The Bronx's best known literary titan is probably Edgar Allan Poe, who lived in the borough from 1846 until his death in 1849. But the queen of suspense, Mary Higgins Clark, also hails from the borough, and even the neurologist and writer Oliver Sacks conducted research and worked at a local hospitals there. Below is a list of essential literature about the Bronx and by Bronx authors as well as must-read blogs and newspapers from the borough.
Curious to know how the Bronx Zoo kept the American bison from going extinct or how hip-hop got started in the Bronx?
Joe Conzo Jr., 47, was in the first graduating class of South Bronx High School and had the fortune to count among his classmates the legends and pioneers of hip-hop culture, including members of the Cold Crush Brothers, Afrika Bambatta and DJ Kool Herc, among other.
New York City’s northern-most borough isn’t called the Boogie-Down Bronx for nothing. From hip-hop to salsa to funk to doo wop to rock to folk, the borough is packed with musical talent. We had to make some serious calls about which BX-born musicians would make the cut for our “Boogie-Down Mixtape."
For more than 140 years, Hart Island, part of the Bronx, has served as Potter’s Field for New York, the city cemetery where the indigent, and others, are buried. Covering 101 acres in at the western end of Long Island Sound, the site is the final resting place for more than 800,000 souls and is the largest tax-funded cemetery in the world. New York City’s Department of Correction runs the island, and visitation is restricted to those who can document that a family member is buried there. Inmates from Rikers Island perform the work of clearing fields and burying the dead.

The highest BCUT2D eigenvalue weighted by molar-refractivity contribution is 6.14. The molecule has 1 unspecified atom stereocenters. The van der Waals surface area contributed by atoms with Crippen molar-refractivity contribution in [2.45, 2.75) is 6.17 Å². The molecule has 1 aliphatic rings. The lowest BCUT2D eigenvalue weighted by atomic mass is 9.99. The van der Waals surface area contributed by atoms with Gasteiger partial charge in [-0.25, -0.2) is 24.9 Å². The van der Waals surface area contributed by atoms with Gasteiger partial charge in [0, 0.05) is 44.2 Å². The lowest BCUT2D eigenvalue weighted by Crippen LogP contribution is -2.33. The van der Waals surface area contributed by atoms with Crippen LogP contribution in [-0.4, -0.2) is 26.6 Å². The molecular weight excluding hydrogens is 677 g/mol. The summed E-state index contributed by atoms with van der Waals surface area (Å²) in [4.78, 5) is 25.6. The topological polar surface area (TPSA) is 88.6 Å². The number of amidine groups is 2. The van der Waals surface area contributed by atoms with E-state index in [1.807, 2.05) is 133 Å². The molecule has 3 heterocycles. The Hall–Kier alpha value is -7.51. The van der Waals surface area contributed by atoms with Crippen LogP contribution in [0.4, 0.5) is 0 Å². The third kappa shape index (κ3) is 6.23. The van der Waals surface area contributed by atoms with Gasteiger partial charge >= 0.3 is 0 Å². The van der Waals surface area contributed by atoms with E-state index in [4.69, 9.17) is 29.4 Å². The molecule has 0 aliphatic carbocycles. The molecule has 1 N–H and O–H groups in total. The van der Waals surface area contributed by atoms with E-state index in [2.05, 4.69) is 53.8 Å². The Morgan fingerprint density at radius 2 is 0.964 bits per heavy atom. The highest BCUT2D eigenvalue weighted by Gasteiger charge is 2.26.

Artist Melinda Hunt has studied and chronicled the island for nearly 20 years, producing a book of photographs, a film documentary and a series of drawings of the dead, among other works. She has also used New York’s Freedom of Information Law to get public burial records from 1985 to 2007 and has made them available on The Hart Island Project website. WNYC spoke with Hunt about the history and mysteries of the island. An edited transcript:
Hip-hop's foundations were being laid in the 1970s, brick by brick, by DJs in the South Bronx, sometimes even in burnt out or deteriorating buildings. These pioneers invented sampling (isolating one sound and reusing it in another song) and hip-hop's other key elements through trial and error, mostly by fooling around with records at home.
One of Brooklyn's most recognizable landmarks, the Brooklyn Bridge is not just a static monument to innovation in the borough. It continues to undergo developments and WNYC has been following the recent, $508 million renovation project. But we've also been looking at its early beginnings.
They promote landmark preservation, give tours and track down hundred-year-old documents. Their positions are mandated by state law... but they don't make a penny for their work. They're the five city historians -- one for each borough. This summer, we'll be meeting them and finding out secret knowledge about their respective 'hoods.
Brooklyn Borough Historian Ron Schweiger has been training all his life for this position.